My initial reaction to the short video was that unfortunately this is only one story of many. It is that her cries both verbal and expressed through art went unanswered. The system failed Anna and her family and countless others who have been pushed through the system. Only applying a Band-Aid to a bullet wound. In order to heal past trauma one must be able to look past the symptoms in order to see the personal to understand the best way to treat. As an example: You have two people who are obese and diabetic. Patient A has experience many years of early childhood trauma. Obesity and diabetes is a result over emotionally eating and using weight as a protection from abuse. Patient B is a product of their upbringing of unhealthy eating habits and lower education levels in the home. Both have the same “symptoms” but different etiology. Here is where “Truth lies in a person’s story, not in their symptoms.”
As I stated above the traditional model of medicine is like putting a Band-Aid on a bullet hole. Focusing solely on symptom treatment does not take into account the story behind the symptoms and many times the story is needed to understand the root of the issue. We know that trauma, especially in early childhood increase risk factor for unhealthy behaviors and long term chronic health outcomes. Address trauma and the treating the person is one step in improving overall health outcomes for the individual. Not to mention the potential to reduce the financial burden of extended health care cost. To go back to Anna, she was in the system for 19 years. Countless healthcare dollars were spent on treating her symptoms. Which was not successful and ultimately lead to her untimely death. Should Anna have been treated as whole person, the outcome most certainly would have been different.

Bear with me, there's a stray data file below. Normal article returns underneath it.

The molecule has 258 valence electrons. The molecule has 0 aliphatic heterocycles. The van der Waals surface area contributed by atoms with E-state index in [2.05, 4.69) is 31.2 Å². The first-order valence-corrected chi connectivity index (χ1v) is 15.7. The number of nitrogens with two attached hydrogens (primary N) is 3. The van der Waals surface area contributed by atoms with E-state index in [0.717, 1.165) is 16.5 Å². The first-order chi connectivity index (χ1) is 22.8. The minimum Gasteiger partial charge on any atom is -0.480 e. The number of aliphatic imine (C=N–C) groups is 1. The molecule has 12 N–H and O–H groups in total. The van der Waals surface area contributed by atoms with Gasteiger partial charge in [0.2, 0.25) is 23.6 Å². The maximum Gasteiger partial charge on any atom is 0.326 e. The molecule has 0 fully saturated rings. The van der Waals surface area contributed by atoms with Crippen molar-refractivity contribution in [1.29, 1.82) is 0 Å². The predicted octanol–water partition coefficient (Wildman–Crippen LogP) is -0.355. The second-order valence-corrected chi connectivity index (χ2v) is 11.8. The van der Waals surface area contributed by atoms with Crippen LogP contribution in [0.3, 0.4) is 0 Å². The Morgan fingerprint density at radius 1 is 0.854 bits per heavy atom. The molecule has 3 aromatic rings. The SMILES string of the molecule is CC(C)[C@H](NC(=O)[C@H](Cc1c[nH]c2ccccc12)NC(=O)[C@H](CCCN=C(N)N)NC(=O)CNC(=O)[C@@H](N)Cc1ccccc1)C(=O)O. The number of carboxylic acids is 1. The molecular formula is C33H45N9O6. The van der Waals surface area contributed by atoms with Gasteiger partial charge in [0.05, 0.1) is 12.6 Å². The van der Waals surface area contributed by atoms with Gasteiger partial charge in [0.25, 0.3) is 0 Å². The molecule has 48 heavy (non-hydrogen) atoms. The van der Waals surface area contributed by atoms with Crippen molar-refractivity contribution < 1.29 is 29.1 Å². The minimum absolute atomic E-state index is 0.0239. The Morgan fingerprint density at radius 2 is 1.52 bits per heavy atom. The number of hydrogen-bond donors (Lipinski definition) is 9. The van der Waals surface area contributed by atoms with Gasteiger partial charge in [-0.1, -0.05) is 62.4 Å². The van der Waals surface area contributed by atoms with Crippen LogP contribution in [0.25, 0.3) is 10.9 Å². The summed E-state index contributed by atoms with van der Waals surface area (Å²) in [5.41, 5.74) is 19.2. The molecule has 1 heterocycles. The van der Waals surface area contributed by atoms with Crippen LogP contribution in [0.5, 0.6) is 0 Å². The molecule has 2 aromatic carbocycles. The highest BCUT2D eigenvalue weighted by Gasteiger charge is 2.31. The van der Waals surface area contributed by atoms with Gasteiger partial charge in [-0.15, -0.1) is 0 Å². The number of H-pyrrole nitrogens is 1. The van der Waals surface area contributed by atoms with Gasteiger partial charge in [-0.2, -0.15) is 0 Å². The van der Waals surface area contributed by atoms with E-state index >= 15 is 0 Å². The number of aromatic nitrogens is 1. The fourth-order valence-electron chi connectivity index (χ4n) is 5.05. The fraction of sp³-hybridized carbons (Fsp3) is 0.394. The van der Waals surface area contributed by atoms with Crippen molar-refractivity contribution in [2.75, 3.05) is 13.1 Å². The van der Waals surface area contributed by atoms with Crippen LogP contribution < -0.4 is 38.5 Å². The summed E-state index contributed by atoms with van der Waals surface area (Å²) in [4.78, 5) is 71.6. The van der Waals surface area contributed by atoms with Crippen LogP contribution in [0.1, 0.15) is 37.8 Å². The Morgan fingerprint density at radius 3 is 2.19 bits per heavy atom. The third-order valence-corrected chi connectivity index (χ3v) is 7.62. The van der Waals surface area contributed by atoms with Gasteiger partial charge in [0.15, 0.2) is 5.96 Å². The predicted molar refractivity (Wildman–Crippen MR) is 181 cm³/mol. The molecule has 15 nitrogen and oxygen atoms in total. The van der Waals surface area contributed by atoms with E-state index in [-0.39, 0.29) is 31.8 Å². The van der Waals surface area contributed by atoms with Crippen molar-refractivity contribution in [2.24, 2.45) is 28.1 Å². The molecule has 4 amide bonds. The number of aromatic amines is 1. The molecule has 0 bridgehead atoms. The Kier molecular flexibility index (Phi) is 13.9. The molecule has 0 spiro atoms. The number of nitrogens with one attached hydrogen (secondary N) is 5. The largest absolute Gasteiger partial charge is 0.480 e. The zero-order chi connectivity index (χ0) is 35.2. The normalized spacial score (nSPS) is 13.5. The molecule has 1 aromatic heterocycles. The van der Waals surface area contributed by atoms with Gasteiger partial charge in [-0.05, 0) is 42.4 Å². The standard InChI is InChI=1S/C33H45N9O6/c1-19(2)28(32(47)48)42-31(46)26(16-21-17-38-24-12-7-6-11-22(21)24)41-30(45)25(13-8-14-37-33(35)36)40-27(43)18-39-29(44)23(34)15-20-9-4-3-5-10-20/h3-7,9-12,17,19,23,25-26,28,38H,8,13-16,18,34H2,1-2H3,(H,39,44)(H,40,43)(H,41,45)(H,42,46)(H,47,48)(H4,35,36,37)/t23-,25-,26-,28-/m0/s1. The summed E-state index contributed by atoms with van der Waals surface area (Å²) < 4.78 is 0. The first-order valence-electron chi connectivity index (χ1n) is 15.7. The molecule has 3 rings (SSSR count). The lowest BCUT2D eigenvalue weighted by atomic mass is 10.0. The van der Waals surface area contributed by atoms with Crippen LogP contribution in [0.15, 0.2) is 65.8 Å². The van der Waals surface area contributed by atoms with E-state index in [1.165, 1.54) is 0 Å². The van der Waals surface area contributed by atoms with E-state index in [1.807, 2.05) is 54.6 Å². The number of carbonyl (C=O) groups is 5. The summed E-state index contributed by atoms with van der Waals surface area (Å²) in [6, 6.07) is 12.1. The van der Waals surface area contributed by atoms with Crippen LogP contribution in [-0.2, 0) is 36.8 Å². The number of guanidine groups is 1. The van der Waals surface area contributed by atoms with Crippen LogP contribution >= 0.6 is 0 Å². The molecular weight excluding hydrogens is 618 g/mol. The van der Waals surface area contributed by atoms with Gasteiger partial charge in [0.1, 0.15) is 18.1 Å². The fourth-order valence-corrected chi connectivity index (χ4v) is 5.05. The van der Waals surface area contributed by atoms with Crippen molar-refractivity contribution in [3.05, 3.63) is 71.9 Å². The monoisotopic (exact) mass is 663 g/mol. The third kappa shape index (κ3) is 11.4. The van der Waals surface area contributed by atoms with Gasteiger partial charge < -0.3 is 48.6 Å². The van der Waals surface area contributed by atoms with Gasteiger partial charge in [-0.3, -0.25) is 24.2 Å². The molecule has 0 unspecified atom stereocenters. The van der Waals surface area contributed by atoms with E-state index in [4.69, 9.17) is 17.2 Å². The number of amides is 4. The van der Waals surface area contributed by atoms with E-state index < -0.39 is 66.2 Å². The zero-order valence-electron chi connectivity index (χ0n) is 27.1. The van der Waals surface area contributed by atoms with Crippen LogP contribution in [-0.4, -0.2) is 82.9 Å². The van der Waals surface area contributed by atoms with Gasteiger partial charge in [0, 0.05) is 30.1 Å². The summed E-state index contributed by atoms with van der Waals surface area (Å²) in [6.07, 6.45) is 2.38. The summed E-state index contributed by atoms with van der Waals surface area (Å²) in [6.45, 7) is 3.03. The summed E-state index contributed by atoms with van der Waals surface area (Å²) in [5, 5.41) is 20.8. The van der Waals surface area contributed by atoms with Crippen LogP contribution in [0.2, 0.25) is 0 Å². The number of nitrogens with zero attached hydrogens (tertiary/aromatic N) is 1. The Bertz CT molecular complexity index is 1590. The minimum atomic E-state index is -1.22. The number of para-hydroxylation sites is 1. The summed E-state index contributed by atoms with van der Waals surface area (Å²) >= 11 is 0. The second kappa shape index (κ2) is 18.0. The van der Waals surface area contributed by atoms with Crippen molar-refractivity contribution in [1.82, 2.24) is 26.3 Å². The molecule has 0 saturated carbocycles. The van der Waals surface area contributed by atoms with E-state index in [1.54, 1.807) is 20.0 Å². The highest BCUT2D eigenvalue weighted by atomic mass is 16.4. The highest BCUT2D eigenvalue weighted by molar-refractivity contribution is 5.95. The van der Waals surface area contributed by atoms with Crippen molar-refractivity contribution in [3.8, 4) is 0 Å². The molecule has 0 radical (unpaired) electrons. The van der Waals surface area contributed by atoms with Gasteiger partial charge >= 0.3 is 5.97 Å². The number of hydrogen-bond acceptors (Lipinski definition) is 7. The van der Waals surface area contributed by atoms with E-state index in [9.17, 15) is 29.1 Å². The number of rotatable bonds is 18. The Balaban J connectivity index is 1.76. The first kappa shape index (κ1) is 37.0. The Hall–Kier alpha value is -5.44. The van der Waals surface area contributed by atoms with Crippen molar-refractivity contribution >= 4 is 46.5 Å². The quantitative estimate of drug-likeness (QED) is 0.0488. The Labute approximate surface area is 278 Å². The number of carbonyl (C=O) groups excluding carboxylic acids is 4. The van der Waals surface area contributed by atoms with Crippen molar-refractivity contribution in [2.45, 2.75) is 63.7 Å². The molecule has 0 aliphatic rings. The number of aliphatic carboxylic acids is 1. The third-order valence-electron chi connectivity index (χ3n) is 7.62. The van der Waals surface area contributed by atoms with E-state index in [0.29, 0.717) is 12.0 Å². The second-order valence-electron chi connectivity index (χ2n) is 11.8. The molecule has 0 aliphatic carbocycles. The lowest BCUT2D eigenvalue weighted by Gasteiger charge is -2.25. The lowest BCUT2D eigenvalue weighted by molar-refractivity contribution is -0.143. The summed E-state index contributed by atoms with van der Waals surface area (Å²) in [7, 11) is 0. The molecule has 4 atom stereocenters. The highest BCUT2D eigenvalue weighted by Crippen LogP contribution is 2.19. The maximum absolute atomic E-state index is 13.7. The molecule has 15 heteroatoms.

There are so many “symptoms” that could easily be considered pathologically, but really are protective strategies adapted to survive the experience of trauma. Obesity can be seen as a problem unhealthy eating patterns, but in reality could be a coping skill to avoid being traumatized/abused. Whether they want to reduce their physical appearance to protect themselves or are eating to cope with the pain they feel inside. Many traditional models of medicine may treat this as simply a behavior problem and not a mental health issue.
While our agency does not inquire about trauma histories. We do practice Collaboration and Mutuality, Empowerment, Voice and Choice. Our practice uses motivational interviewing skills to help elicit the clients engagement in the process. Using these skills to work with a client where they are at and encourage them to have a sense of autonomy. Putting them in the driver’s seat so to speak. Letting them have a sense of control in the situation. Recently our team has received Mental Health First Aide training to assist in our day to day interactions with clients.